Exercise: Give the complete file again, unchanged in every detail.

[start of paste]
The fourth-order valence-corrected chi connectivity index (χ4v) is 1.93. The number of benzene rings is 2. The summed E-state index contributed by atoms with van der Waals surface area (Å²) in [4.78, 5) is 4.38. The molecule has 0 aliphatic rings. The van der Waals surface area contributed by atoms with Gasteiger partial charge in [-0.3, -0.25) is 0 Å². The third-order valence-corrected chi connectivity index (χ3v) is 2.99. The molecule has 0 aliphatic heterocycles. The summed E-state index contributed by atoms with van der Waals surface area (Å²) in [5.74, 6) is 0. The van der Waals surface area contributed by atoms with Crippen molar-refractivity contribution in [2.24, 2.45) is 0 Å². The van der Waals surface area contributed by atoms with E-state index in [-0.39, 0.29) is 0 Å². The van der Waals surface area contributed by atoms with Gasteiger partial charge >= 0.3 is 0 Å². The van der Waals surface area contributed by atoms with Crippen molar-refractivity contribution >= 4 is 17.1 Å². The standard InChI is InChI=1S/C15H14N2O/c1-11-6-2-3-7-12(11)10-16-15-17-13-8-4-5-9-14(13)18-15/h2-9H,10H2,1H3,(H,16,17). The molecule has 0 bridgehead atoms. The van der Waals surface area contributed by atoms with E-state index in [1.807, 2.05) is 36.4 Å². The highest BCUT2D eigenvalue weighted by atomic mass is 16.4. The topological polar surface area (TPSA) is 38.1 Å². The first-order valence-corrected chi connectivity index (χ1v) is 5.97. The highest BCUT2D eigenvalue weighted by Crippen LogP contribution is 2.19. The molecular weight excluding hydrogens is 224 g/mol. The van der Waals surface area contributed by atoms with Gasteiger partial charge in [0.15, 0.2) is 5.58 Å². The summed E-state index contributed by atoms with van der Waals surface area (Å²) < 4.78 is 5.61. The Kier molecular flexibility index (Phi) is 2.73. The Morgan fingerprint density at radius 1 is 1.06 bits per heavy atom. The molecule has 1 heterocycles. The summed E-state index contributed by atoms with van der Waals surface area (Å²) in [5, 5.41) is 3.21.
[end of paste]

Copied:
The fourth-order valence-corrected chi connectivity index (χ4v) is 1.93. The number of benzene rings is 2. The summed E-state index contributed by atoms with van der Waals surface area (Å²) in [4.78, 5) is 4.38. The molecule has 0 aliphatic rings. The van der Waals surface area contributed by atoms with Gasteiger partial charge in [-0.3, -0.25) is 0 Å². The third-order valence-corrected chi connectivity index (χ3v) is 2.99. The molecule has 0 aliphatic heterocycles. The summed E-state index contributed by atoms with van der Waals surface area (Å²) in [5.74, 6) is 0. The van der Waals surface area contributed by atoms with Crippen molar-refractivity contribution in [2.24, 2.45) is 0 Å². The van der Waals surface area contributed by atoms with E-state index in [-0.39, 0.29) is 0 Å². The van der Waals surface area contributed by atoms with Gasteiger partial charge >= 0.3 is 0 Å². The van der Waals surface area contributed by atoms with Crippen molar-refractivity contribution >= 4 is 17.1 Å². The standard InChI is InChI=1S/C15H14N2O/c1-11-6-2-3-7-12(11)10-16-15-17-13-8-4-5-9-14(13)18-15/h2-9H,10H2,1H3,(H,16,17). The molecule has 0 bridgehead atoms. The van der Waals surface area contributed by atoms with E-state index in [1.807, 2.05) is 36.4 Å². The highest BCUT2D eigenvalue weighted by atomic mass is 16.4. The topological polar surface area (TPSA) is 38.1 Å². The first-order valence-corrected chi connectivity index (χ1v) is 5.97. The highest BCUT2D eigenvalue weighted by Crippen LogP contribution is 2.19. The molecular weight excluding hydrogens is 224 g/mol. The van der Waals surface area contributed by atoms with Gasteiger partial charge in [0.15, 0.2) is 5.58 Å². The summed E-state index contributed by atoms with van der Waals surface area (Å²) < 4.78 is 5.61. The Kier molecular flexibility index (Phi) is 2.73. The Morgan fingerprint density at radius 1 is 1.06 bits per heavy atom. The molecule has 1 heterocycles. The summed E-state index contributed by atoms with van der Waals surface area (Å²) in [5, 5.41) is 3.21.